History of Canada

History of Canada

Canadian History

Mysteries of Canada was started in 1998 as a project to help Canadians better understand the history, geography, myths and legends of their own country.  The site has grown over the years into a major site attracting visitors from all across Canada and the rest of the world.  The site is used by 50+ schools across the country to help teach language, writing and history.  It is used internationally as a language training asset.  Certain stories and images from this site have been used in newspapers, TV, history books and other media.

Welcome to Mysteries of Canada.  Poke around a bit, read a bit, maybe even submit an article or two and, most of all, have some fun and learn. 

Latest Articles

The Curse of Oak Island- Season 7, Episode 18: The Turning Point

The Curse of Oak Island- Season 7, Episode 18: The Turning Point The following is a plot summary and analysis of Season 7, Episode 18 of the History Channel’s TV series The Curse of Oak Island.     [SPOILER ALERT!!!]     https://www.youtube.com/watch?v=T6Ti58mXgJI Plot Summary The Lagina brothers and Dave Blankenship stand by as Irving Equipment Ltd. and ROC Equipment deliver 8-foot-wide caissons, an oscillator, and a crane to Oak Island. The trio meets with Vanessa Lucido, Jared Busby and Danny Smith, who inform them that they have brought 210 feet of caisson to Oak Island, and will be able to 202-foot-deep shafts. While ROC and Irving set up their
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The Adventures of Alexander Henry the Elder: Part 16

The Adventures of Alexander Henry the Elder: Part 16 Continued from The Adventures of Alexander Henry the Elder: Part 15. The Chipewyans of Lake Athabasca On the morning of February 20th, the Assiniboine broke camp and, accompanied by Henry and his companions, set out for Fort de la Corne. They arrived at the fort on the evening of February 28th, having stopped at another Assiniboine village in the middle of their journey and convinced its inhabitants to similarly pay a visit to the French-turned-English fur trading fort. There, Great Road’s warriors exchanged dried meat and furs for European trinkets. The Assiniboine spent four days at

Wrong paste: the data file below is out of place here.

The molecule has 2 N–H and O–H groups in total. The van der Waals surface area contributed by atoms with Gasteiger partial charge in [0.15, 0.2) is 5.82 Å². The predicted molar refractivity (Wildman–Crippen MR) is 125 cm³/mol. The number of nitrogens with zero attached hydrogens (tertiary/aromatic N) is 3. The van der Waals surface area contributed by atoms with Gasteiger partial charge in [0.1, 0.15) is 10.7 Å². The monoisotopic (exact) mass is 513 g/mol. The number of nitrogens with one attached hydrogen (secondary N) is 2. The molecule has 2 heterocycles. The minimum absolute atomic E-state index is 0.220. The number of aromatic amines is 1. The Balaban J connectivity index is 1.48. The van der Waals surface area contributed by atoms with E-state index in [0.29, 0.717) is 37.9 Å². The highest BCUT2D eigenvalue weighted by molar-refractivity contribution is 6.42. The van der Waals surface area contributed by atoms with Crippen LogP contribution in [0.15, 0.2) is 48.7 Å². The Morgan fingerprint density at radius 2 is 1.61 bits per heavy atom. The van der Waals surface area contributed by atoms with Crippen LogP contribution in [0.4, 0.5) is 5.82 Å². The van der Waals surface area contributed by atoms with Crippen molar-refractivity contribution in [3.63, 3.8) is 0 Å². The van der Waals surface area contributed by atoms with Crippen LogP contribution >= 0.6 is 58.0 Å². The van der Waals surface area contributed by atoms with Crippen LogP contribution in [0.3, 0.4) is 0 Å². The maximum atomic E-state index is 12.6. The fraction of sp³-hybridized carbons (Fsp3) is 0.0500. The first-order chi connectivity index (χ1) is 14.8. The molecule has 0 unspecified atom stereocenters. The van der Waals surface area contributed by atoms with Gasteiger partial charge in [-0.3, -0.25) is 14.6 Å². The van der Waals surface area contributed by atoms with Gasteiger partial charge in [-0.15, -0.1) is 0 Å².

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The Adventures of Alexander Henry the Elder: Part 15

The Adventures of Alexander Henry the Elder: Part 15 Continued from The Adventures of Alexander Henry the Elder: Part 14. Across the Prairies On January 1, 1776, Alexander Henry decided to visit the westerly prairies. Accompanied by two French-Canadians, Henry snowshoed to Cumberland House, struggling through deep snow and suffering bitterly cold temperatures. In addition to his two employees, Henry was accompanied on this first leg of the journey by Joseph Frobisher, whom, he wrote in gratitude, “is certainly the first man that ever went the same distance in such a climate and upon snowshoes to convey a friend.” Henry and his men snowshoed across
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The Adventures of Alexander Henry the Elder: Part 14

The Adventures of Alexander Henry the Elder: Part 14 Continued from The Adventures of Alexander Henry the Elder: Part 13. Journey to the Northwest In the summer of 1775, Alexander Henry decided to take up trading once again. He purchased 3,000 pounds sterling-worth of provisions, bought four large canoes and twelves smaller ones, and hired a crew of 51 French-Canadian voyageurs. On June 10, he and his men left Sault Ste. Marie for the northwestern shores of Lake Superior. They passed a large hollow rock called Tete de la Loutre, or the “Otter’s Head”, and camped at the mouth of the Pijitic River, known
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The Adventures of Alexander Henry the Elder: Part 13

The Adventures of Alexander Henry the Elder: Part 13 Continued from The Adventures of Alexander Henry the Elder: Part 12. Caribou Island In the spring of 1769, Henry embarked on a prospecting expedition to the Island of Michipicoten, located about 37 miles southwest of the mouth of the Michipicoten River. When he failed to find any interesting minerals there, he planned to paddle south to a smaller island in the middle of Lake Superior, known as Caribou Island, which the Indians tantalizingly claimed had beaches of yellow sand. The Indians hadn’t visited the island personally, but knew about its existence from the tales passed
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